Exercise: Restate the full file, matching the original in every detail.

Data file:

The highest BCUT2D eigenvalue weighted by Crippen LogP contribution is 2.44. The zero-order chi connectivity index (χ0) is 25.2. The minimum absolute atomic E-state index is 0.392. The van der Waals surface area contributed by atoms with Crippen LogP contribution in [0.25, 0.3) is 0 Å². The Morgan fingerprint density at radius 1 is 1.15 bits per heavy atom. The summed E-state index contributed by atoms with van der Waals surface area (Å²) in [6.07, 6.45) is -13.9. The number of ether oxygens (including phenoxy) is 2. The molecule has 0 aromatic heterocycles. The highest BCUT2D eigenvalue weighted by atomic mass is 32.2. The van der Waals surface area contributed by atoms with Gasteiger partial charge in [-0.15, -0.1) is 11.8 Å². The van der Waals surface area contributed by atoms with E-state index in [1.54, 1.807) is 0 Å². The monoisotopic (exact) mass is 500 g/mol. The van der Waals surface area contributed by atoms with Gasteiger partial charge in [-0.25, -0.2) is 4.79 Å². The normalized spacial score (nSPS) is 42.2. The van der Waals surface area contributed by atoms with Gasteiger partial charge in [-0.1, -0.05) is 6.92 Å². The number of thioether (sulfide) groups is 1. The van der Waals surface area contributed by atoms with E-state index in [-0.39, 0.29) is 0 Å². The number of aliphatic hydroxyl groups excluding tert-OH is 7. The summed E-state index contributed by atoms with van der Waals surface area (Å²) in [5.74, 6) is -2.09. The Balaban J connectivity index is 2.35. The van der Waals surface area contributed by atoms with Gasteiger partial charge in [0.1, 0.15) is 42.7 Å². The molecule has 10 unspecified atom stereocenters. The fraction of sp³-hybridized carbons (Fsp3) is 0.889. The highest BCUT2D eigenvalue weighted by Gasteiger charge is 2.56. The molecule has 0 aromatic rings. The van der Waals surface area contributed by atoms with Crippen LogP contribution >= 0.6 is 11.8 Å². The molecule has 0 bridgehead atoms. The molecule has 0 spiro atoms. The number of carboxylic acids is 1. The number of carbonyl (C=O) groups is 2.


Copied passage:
The highest BCUT2D eigenvalue weighted by Crippen LogP contribution is 2.44. The zero-order chi connectivity index (χ0) is 25.2. The minimum absolute atomic E-state index is 0.392. The van der Waals surface area contributed by atoms with Crippen LogP contribution in [0.25, 0.3) is 0 Å². The Morgan fingerprint density at radius 1 is 1.15 bits per heavy atom. The summed E-state index contributed by atoms with van der Waals surface area (Å²) in [6.07, 6.45) is -13.9. The number of ether oxygens (including phenoxy) is 2. The molecule has 0 aromatic heterocycles. The highest BCUT2D eigenvalue weighted by atomic mass is 32.2. The van der Waals surface area contributed by atoms with Gasteiger partial charge in [-0.15, -0.1) is 11.8 Å². The van der Waals surface area contributed by atoms with E-state index in [1.54, 1.807) is 0 Å². The monoisotopic (exact) mass is 500 g/mol. The van der Waals surface area contributed by atoms with Gasteiger partial charge in [-0.25, -0.2) is 4.79 Å². The normalized spacial score (nSPS) is 42.2. The van der Waals surface area contributed by atoms with Gasteiger partial charge in [-0.1, -0.05) is 6.92 Å². The number of thioether (sulfide) groups is 1. The van der Waals surface area contributed by atoms with E-state index in [-0.39, 0.29) is 0 Å². The number of aliphatic hydroxyl groups excluding tert-OH is 7. The summed E-state index contributed by atoms with van der Waals surface area (Å²) in [5.74, 6) is -2.09. The Balaban J connectivity index is 2.35. The van der Waals surface area contributed by atoms with Gasteiger partial charge in [0.1, 0.15) is 42.7 Å². The molecule has 10 unspecified atom stereocenters. The fraction of sp³-hybridized carbons (Fsp3) is 0.889. The highest BCUT2D eigenvalue weighted by Gasteiger charge is 2.56. The molecule has 0 aromatic rings. The van der Waals surface area contributed by atoms with Crippen LogP contribution >= 0.6 is 11.8 Å². The molecule has 0 bridgehead atoms. The molecule has 0 spiro atoms. The number of carboxylic acids is 1. The number of carbonyl (C=O) groups is 2.